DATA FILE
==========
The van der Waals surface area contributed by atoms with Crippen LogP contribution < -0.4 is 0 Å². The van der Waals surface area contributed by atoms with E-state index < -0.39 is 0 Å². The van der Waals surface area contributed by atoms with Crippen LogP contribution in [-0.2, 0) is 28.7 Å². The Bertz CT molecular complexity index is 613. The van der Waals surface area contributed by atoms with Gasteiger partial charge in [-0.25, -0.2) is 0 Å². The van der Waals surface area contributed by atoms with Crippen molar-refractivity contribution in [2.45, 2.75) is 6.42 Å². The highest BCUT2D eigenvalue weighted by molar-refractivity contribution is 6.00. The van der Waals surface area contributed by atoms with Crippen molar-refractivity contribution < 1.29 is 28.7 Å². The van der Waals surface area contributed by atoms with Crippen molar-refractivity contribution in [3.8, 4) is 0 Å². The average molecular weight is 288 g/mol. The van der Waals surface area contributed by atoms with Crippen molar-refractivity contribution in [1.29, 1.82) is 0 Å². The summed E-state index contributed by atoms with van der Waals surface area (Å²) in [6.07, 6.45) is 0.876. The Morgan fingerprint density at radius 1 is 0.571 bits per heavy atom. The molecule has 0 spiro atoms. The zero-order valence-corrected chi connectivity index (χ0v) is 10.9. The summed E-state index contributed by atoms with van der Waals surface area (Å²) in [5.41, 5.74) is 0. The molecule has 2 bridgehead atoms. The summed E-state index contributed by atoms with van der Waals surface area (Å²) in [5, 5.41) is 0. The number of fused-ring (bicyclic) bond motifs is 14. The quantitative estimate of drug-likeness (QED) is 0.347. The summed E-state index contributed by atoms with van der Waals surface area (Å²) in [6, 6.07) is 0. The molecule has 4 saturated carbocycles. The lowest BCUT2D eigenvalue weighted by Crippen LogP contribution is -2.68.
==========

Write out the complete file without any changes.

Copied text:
The van der Waals surface area contributed by atoms with Crippen LogP contribution < -0.4 is 0 Å². The van der Waals surface area contributed by atoms with E-state index < -0.39 is 0 Å². The van der Waals surface area contributed by atoms with Crippen LogP contribution in [-0.2, 0) is 28.7 Å². The Bertz CT molecular complexity index is 613. The van der Waals surface area contributed by atoms with Gasteiger partial charge in [-0.25, -0.2) is 0 Å². The van der Waals surface area contributed by atoms with Crippen molar-refractivity contribution in [2.45, 2.75) is 6.42 Å². The highest BCUT2D eigenvalue weighted by molar-refractivity contribution is 6.00. The van der Waals surface area contributed by atoms with Crippen molar-refractivity contribution < 1.29 is 28.7 Å². The van der Waals surface area contributed by atoms with Crippen molar-refractivity contribution in [3.8, 4) is 0 Å². The average molecular weight is 288 g/mol. The van der Waals surface area contributed by atoms with Crippen molar-refractivity contribution in [1.29, 1.82) is 0 Å². The summed E-state index contributed by atoms with van der Waals surface area (Å²) in [6.07, 6.45) is 0.876. The Morgan fingerprint density at radius 1 is 0.571 bits per heavy atom. The molecule has 0 spiro atoms. The zero-order valence-corrected chi connectivity index (χ0v) is 10.9. The summed E-state index contributed by atoms with van der Waals surface area (Å²) in [5.41, 5.74) is 0. The molecule has 2 bridgehead atoms. The summed E-state index contributed by atoms with van der Waals surface area (Å²) in [5, 5.41) is 0. The number of fused-ring (bicyclic) bond motifs is 14. The quantitative estimate of drug-likeness (QED) is 0.347. The summed E-state index contributed by atoms with van der Waals surface area (Å²) in [6, 6.07) is 0. The molecule has 4 saturated carbocycles. The lowest BCUT2D eigenvalue weighted by Crippen LogP contribution is -2.68.